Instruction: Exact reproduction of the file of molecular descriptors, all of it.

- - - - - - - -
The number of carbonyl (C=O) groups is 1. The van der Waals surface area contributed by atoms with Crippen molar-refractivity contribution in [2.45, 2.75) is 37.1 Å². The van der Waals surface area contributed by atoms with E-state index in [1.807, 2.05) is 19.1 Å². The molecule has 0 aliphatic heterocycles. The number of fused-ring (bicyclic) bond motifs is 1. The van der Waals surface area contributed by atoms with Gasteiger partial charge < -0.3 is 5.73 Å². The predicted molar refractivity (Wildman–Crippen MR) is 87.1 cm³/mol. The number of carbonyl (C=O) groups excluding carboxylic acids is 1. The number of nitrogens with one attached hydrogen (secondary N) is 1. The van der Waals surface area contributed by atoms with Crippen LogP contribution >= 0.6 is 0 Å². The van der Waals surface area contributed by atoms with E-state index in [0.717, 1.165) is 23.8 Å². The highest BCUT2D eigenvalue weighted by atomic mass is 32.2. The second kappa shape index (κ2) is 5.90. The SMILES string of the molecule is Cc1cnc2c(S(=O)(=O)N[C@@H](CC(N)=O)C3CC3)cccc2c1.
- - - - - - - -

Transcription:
The number of carbonyl (C=O) groups is 1. The van der Waals surface area contributed by atoms with Crippen molar-refractivity contribution in [2.45, 2.75) is 37.1 Å². The van der Waals surface area contributed by atoms with E-state index in [1.807, 2.05) is 19.1 Å². The molecule has 0 aliphatic heterocycles. The number of fused-ring (bicyclic) bond motifs is 1. The van der Waals surface area contributed by atoms with Gasteiger partial charge < -0.3 is 5.73 Å². The predicted molar refractivity (Wildman–Crippen MR) is 87.1 cm³/mol. The number of carbonyl (C=O) groups excluding carboxylic acids is 1. The number of nitrogens with one attached hydrogen (secondary N) is 1. The van der Waals surface area contributed by atoms with Crippen LogP contribution >= 0.6 is 0 Å². The van der Waals surface area contributed by atoms with E-state index in [0.717, 1.165) is 23.8 Å². The highest BCUT2D eigenvalue weighted by atomic mass is 32.2. The second kappa shape index (κ2) is 5.90. The SMILES string of the molecule is Cc1cnc2c(S(=O)(=O)N[C@@H](CC(N)=O)C3CC3)cccc2c1.